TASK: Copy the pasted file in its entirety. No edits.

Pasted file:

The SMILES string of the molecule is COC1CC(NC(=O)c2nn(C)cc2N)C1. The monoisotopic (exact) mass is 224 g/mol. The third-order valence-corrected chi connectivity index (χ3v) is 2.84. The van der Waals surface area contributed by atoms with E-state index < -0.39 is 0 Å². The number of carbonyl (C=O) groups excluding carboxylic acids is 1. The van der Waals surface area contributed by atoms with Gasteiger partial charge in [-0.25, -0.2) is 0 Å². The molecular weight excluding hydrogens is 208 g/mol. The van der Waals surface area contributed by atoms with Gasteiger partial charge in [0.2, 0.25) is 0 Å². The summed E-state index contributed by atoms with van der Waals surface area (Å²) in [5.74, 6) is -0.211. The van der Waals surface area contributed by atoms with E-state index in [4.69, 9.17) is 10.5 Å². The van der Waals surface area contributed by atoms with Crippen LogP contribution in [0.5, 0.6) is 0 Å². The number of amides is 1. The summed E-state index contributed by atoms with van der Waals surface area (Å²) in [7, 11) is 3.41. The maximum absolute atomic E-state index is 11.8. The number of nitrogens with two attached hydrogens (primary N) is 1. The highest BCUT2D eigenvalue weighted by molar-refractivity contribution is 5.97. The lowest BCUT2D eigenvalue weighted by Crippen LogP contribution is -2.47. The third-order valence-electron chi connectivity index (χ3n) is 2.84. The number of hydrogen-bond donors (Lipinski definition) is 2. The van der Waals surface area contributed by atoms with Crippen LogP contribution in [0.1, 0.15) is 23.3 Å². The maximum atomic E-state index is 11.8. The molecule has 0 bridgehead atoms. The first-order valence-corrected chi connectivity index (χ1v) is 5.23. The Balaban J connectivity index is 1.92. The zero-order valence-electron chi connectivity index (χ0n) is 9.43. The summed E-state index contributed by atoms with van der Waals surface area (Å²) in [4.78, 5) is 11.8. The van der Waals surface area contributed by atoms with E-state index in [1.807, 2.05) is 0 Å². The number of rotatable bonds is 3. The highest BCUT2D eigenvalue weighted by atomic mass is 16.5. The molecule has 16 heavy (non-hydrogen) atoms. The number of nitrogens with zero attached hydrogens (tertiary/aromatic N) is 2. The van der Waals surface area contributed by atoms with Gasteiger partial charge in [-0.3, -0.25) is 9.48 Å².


The SMILES string of the molecule is COC1CC(NC(=O)c2nn(C)cc2N)C1. The monoisotopic (exact) mass is 224 g/mol. The third-order valence-corrected chi connectivity index (χ3v) is 2.84. The van der Waals surface area contributed by atoms with E-state index < -0.39 is 0 Å². The number of carbonyl (C=O) groups excluding carboxylic acids is 1. The van der Waals surface area contributed by atoms with Gasteiger partial charge in [-0.25, -0.2) is 0 Å². The molecular weight excluding hydrogens is 208 g/mol. The van der Waals surface area contributed by atoms with Gasteiger partial charge in [0.2, 0.25) is 0 Å². The summed E-state index contributed by atoms with van der Waals surface area (Å²) in [5.74, 6) is -0.211. The van der Waals surface area contributed by atoms with E-state index in [4.69, 9.17) is 10.5 Å². The van der Waals surface area contributed by atoms with Crippen LogP contribution in [0.5, 0.6) is 0 Å². The number of amides is 1. The summed E-state index contributed by atoms with van der Waals surface area (Å²) in [7, 11) is 3.41. The maximum absolute atomic E-state index is 11.8. The number of nitrogens with two attached hydrogens (primary N) is 1. The highest BCUT2D eigenvalue weighted by molar-refractivity contribution is 5.97. The lowest BCUT2D eigenvalue weighted by Crippen LogP contribution is -2.47. The third-order valence-electron chi connectivity index (χ3n) is 2.84. The number of hydrogen-bond donors (Lipinski definition) is 2. The van der Waals surface area contributed by atoms with Crippen LogP contribution in [0.1, 0.15) is 23.3 Å². The maximum atomic E-state index is 11.8. The molecule has 0 bridgehead atoms. The first-order valence-corrected chi connectivity index (χ1v) is 5.23. The Balaban J connectivity index is 1.92. The zero-order valence-electron chi connectivity index (χ0n) is 9.43. The summed E-state index contributed by atoms with van der Waals surface area (Å²) in [4.78, 5) is 11.8. The van der Waals surface area contributed by atoms with E-state index in [1.807, 2.05) is 0 Å². The number of rotatable bonds is 3. The highest BCUT2D eigenvalue weighted by atomic mass is 16.5. The molecule has 16 heavy (non-hydrogen) atoms. The number of nitrogens with zero attached hydrogens (tertiary/aromatic N) is 2. The van der Waals surface area contributed by atoms with Gasteiger partial charge in [-0.3, -0.25) is 9.48 Å².